In short, the ecclesiological position of Edinovertsy in the bosom of World Orthodoxy should ideally be the following: a non-proud awareness of their reference mission, while refusing to take the position of eternal fearful looking around: "What will Princess Marya Alexeevna say?". In principle, Edinovertsy should be relatively indifferent to what the New Riters or Old Believers of other denominations have to say about us. But we should care to whom we will answer about our trust and life after death. Just as we cannot ignore, "having kissed and put on the shelf", that precious Sacred Tradition of the Orthodox Church, which reached us by the beginning of the church turmoil of the XVII century in a practically intact form, and which during the last three and a half centuries has so often been tried to revise. And not only by the New Riters.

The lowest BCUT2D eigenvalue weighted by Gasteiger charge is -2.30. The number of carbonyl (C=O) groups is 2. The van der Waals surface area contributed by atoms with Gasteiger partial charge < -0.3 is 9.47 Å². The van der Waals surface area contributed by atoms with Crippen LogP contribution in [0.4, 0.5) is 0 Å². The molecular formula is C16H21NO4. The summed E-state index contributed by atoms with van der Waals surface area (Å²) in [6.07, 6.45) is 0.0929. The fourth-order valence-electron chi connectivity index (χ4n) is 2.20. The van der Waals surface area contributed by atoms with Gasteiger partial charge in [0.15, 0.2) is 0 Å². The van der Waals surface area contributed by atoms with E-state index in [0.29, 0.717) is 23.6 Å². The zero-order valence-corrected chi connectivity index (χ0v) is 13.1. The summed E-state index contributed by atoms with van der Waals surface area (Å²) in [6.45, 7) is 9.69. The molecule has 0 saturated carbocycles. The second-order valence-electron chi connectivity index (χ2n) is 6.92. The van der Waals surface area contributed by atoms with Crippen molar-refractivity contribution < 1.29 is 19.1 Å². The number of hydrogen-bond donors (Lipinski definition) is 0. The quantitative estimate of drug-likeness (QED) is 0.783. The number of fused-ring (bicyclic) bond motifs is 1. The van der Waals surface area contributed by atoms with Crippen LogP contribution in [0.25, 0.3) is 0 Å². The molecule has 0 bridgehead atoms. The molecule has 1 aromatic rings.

In conclusion, I will again quote the words of Metropolitan Hilarion, who, in turn, refers to the words of the patriarch:

"As His Holiness Patriarch Kirill noted earlier, several centuries ago an attempt was made to change the civilization code of our ancestors, to instill in them a different culture and different values. It ended in failure, and in many respects in tragedy. We had to lose a lot to realize now how important and useful it is to turn to our spiritual roots, to turn to the tradition that is preserved in our Church..."